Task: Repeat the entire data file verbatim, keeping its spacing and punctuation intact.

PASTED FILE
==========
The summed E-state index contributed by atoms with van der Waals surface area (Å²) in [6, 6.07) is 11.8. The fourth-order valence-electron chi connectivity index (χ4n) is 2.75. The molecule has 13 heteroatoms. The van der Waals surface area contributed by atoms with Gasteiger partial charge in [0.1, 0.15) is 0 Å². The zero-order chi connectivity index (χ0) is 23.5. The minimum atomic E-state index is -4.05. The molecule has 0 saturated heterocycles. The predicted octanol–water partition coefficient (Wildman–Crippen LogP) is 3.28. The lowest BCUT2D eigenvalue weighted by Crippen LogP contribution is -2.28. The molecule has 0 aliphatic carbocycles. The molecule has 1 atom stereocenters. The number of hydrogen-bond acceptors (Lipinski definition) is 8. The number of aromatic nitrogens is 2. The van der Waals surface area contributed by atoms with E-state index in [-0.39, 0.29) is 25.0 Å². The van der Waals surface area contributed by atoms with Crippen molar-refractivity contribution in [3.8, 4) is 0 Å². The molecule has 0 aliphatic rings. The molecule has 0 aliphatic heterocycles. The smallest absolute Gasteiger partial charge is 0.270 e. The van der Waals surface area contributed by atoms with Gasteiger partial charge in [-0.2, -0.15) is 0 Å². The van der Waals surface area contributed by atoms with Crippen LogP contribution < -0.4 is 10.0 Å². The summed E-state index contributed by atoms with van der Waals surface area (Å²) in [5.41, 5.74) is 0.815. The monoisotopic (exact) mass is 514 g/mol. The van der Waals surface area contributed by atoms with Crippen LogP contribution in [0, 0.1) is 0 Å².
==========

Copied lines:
The summed E-state index contributed by atoms with van der Waals surface area (Å²) in [6, 6.07) is 11.8. The fourth-order valence-electron chi connectivity index (χ4n) is 2.75. The molecule has 13 heteroatoms. The van der Waals surface area contributed by atoms with Gasteiger partial charge in [0.1, 0.15) is 0 Å². The zero-order chi connectivity index (χ0) is 23.5. The minimum atomic E-state index is -4.05. The molecule has 0 saturated heterocycles. The predicted octanol–water partition coefficient (Wildman–Crippen LogP) is 3.28. The lowest BCUT2D eigenvalue weighted by Crippen LogP contribution is -2.28. The molecule has 0 aliphatic carbocycles. The molecule has 1 atom stereocenters. The number of hydrogen-bond acceptors (Lipinski definition) is 8. The number of aromatic nitrogens is 2. The van der Waals surface area contributed by atoms with E-state index in [-0.39, 0.29) is 25.0 Å². The van der Waals surface area contributed by atoms with Crippen molar-refractivity contribution in [3.8, 4) is 0 Å². The molecule has 0 aliphatic rings. The molecule has 0 aliphatic heterocycles. The smallest absolute Gasteiger partial charge is 0.270 e. The van der Waals surface area contributed by atoms with Gasteiger partial charge in [-0.2, -0.15) is 0 Å². The van der Waals surface area contributed by atoms with Crippen LogP contribution < -0.4 is 10.0 Å². The summed E-state index contributed by atoms with van der Waals surface area (Å²) in [5.41, 5.74) is 0.815. The monoisotopic (exact) mass is 514 g/mol. The van der Waals surface area contributed by atoms with Crippen LogP contribution in [0, 0.1) is 0 Å².